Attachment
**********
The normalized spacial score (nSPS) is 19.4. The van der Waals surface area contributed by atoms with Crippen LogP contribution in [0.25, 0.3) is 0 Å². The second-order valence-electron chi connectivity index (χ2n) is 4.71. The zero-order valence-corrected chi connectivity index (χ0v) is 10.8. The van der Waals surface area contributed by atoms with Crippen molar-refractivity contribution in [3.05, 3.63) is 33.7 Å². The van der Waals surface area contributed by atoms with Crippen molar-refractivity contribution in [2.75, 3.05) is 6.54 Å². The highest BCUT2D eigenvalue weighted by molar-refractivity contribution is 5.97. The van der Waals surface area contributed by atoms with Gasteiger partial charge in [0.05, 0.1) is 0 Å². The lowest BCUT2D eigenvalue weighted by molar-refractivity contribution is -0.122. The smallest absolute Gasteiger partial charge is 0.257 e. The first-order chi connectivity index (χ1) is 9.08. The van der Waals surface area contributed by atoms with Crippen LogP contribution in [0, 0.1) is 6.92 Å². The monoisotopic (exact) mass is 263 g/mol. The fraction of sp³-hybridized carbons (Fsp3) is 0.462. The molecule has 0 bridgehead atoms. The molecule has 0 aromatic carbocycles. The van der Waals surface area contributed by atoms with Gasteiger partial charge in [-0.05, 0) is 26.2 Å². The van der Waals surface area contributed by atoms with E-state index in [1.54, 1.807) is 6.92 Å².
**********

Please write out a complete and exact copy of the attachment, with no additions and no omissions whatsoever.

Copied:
The normalized spacial score (nSPS) is 19.4. The van der Waals surface area contributed by atoms with Crippen LogP contribution in [0.25, 0.3) is 0 Å². The second-order valence-electron chi connectivity index (χ2n) is 4.71. The zero-order valence-corrected chi connectivity index (χ0v) is 10.8. The van der Waals surface area contributed by atoms with Crippen molar-refractivity contribution in [3.05, 3.63) is 33.7 Å². The van der Waals surface area contributed by atoms with Crippen molar-refractivity contribution in [2.75, 3.05) is 6.54 Å². The highest BCUT2D eigenvalue weighted by molar-refractivity contribution is 5.97. The van der Waals surface area contributed by atoms with Gasteiger partial charge in [0.05, 0.1) is 0 Å². The lowest BCUT2D eigenvalue weighted by molar-refractivity contribution is -0.122. The smallest absolute Gasteiger partial charge is 0.257 e. The first-order chi connectivity index (χ1) is 9.08. The van der Waals surface area contributed by atoms with Crippen LogP contribution in [0, 0.1) is 6.92 Å². The monoisotopic (exact) mass is 263 g/mol. The fraction of sp³-hybridized carbons (Fsp3) is 0.462. The molecule has 0 bridgehead atoms. The molecule has 0 aromatic carbocycles. The van der Waals surface area contributed by atoms with Gasteiger partial charge in [-0.05, 0) is 26.2 Å². The van der Waals surface area contributed by atoms with E-state index in [1.54, 1.807) is 6.92 Å².